A couple days ago, I had to go through my old address book to find, well, an address. And by “address book” I mean an actual, bound book, not the thing on my phone or the list attached to my email. I don’t look at my little address book very often, but when I do, I take a little trip down memory lane. I’ve had the book since my high school days, but the entries of contact information of old college friends are probably the most notable, because around 1995/1996, I started recording people’s email addresses. Email, it was this new thing back then. During my sophomore year, everyone at my school was introduced to “the internet” and everyone got a shiny new email address – four letters, four numbers, followed by the @ouruniversity.edu. To say this new email thing was a hit was an understatement. We had to have special meetings on how to use email and what to use it for; but once all that was said and done, everyone, including myself, was all about email. We used it and abused it.
So one of the ancient email addresses I had recorded in my lil ol’ book was for a boy I’m going to refer to as “Jake.”
Hello Skyrim, it’s me. You might remember me as my character, the brazen Imperial warrior Kallan. Yeah, it’s been quite awhile since we’ve seen each other. I’ve been…busy, and…I’ve been meaning to—what?
Oh yes, I know where you are. You’re on “the shelf,” and I see you’ve been pushed over to the far right side to make room for other games, played and unplayed. There’s a lot of—huh?
Well, thanks…I…I miss you too. The questing, the hoarding of (useless) stuff, the alchemy, the inns, the bears, and those silly dragons. We did have some good times didn’t we?
(And really, spoilers ahead! As well as strong feelings about a relatively new game ahead! Seriously, if you really want to play Uncharted 3 and haven’t, don’t read any further. Go play the game. Or go play elsewhere on the interwebs — I hear they are very entertaining. Heck, go play outside. But do come back, some time, maybe…please?)
You know it, you loved it, you played it. Or maybe none of those. But I bet that some gamers recall Uncharted 2: Among Thieves as one of the best-selling games of 2009, which received heaps upon heaps of praise. Well I’m here, three years later, to heap a little more late praise on it because I’m pretty sure it’s the best damn game I’ve ever played.
I’m a fairly mainstream gamer — scouring the internets for old or obscure titles isn’t really my thing. I’m impressed by the folks that do, and if I had the time for such searching, I might be so inclined, but I don’t and am not; and I have been generally pleased with the regular fare from today’s game companies. (Still, *cough* OUYA *cough*) That being said, I think I get a few power points for having played Questprobe: Spider-man (1985) (aka “Questprobe featuring Spider-man”). I don’t know that this game is incredibly rare or anything, but I do know that we were the only house that had it in our neighborhood, so that’s gotta count for something, right? (Of course, there weren’t that many houses in our neighborhood, so…maybe…not.)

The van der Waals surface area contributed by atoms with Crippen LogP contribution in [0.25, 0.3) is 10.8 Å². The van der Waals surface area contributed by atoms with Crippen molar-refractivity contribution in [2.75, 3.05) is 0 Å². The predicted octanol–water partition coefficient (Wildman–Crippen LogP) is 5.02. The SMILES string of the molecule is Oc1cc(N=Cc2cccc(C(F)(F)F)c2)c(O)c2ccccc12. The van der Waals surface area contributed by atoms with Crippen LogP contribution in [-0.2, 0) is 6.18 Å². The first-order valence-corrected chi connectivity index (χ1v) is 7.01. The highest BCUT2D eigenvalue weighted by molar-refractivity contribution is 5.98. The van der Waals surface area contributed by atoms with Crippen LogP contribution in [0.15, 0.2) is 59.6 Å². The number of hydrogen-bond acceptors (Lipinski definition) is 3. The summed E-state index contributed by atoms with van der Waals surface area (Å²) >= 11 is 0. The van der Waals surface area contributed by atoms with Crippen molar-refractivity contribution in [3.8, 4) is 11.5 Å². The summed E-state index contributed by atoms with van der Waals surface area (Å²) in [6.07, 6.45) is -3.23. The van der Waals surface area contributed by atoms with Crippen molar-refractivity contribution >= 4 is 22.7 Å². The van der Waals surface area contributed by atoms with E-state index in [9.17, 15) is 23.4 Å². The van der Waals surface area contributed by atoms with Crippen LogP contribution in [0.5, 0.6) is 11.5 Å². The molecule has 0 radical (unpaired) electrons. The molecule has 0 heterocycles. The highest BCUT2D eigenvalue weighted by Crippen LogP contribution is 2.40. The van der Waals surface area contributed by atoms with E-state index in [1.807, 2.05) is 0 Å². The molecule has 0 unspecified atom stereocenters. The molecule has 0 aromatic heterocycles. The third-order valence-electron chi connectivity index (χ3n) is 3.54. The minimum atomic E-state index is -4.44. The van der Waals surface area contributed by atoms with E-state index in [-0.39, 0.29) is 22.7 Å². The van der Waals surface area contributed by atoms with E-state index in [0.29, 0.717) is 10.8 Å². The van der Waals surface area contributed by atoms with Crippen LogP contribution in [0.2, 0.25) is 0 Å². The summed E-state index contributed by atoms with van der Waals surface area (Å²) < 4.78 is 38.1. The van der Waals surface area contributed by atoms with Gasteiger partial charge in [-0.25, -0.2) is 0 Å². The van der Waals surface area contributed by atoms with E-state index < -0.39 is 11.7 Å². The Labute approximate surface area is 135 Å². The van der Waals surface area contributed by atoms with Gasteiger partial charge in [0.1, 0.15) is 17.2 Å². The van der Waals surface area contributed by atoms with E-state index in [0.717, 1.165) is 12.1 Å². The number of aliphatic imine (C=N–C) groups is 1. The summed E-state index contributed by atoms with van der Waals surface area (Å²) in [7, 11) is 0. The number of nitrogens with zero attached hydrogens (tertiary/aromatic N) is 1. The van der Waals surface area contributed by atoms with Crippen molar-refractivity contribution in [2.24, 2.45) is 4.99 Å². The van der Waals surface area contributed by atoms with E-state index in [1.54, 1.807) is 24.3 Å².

This is the Atari version of the game — still pretty close to our PC version, except for the colors.
So I started writing a post on the continuation of my adventures with Professor Layton and his curious sidekick Luke, but it got really boring. My writing, I mean — I couldn’t come up with much more to say about the gameplay and my words got very repetitious. The games were fine. I stayed with Layton on the Nintendo DS through to more adventures: the Diabolical Box (DB) (2009) and the Unwound Future (UF) (2010) – but the gameplay was pretty much exactly like the first game: find clues, solve puzzles, seek out special items, meet and unusual array of characters. It’s hardly odd for game sequels to not include more of the same, but good developers usually throw in a little something different to help keep players interested. With DB and UF, eh, that didn’t really happen, but they did succeed in trying to make the puzzles relate a little more to the on-screen action, so that was something, I guess. For me, the best part of these latter games was their stories..
Pardon the divergence, but over the weekend, my husband asked me that exact question (in the title there), and I’ve been pondering it ever since.
It caught me completely off-guard. All I could say was:
“Um…I don’t know…do I?”
I stammered a bit more and finally said “You know I’ve never played D&D, right?”
“Yes,” he replied, “and I can’t believe with all your RPG knowledge you’ve never played before.”
“Well, I don’t have all the RPG knowledge, but thanks.” I paused — “Don’t you need dice?”
“Yeah, that’s a problem…” he trailed off. He didn’t have any.
The conversation, though, motored along, as I learned about the kind of dice he wanted (Elvish glow in the dark), who he used to play with, how much he liked the game, how complicated the whole shebang could get. He also questioned playing with only two people. Was that even possible, we wondered?
Looking back on my childhood, it’s hard for me to believe that my parents allowed as many computer games into the house as they did. Yes, we had several consoles over the years, but the number of games we had for them paled in comparison to the stacks upon stacks of games on those ancient 5 ¼” floppy discs we had for our computer (not to mention the cassettes we had for the TRS-80).
I don’t remember being completely glued to a computer screen during my middle/high school years – my parents made us go outside, do chores, be social, etc. – but I did sink many an hour into a host of ubiquitous games, such as Frogger, Centipede, Asteroids, Space Invaders, Breakout, Donkey Kong, Pac-Man, and Q-Bert. And I played them mostly by myself.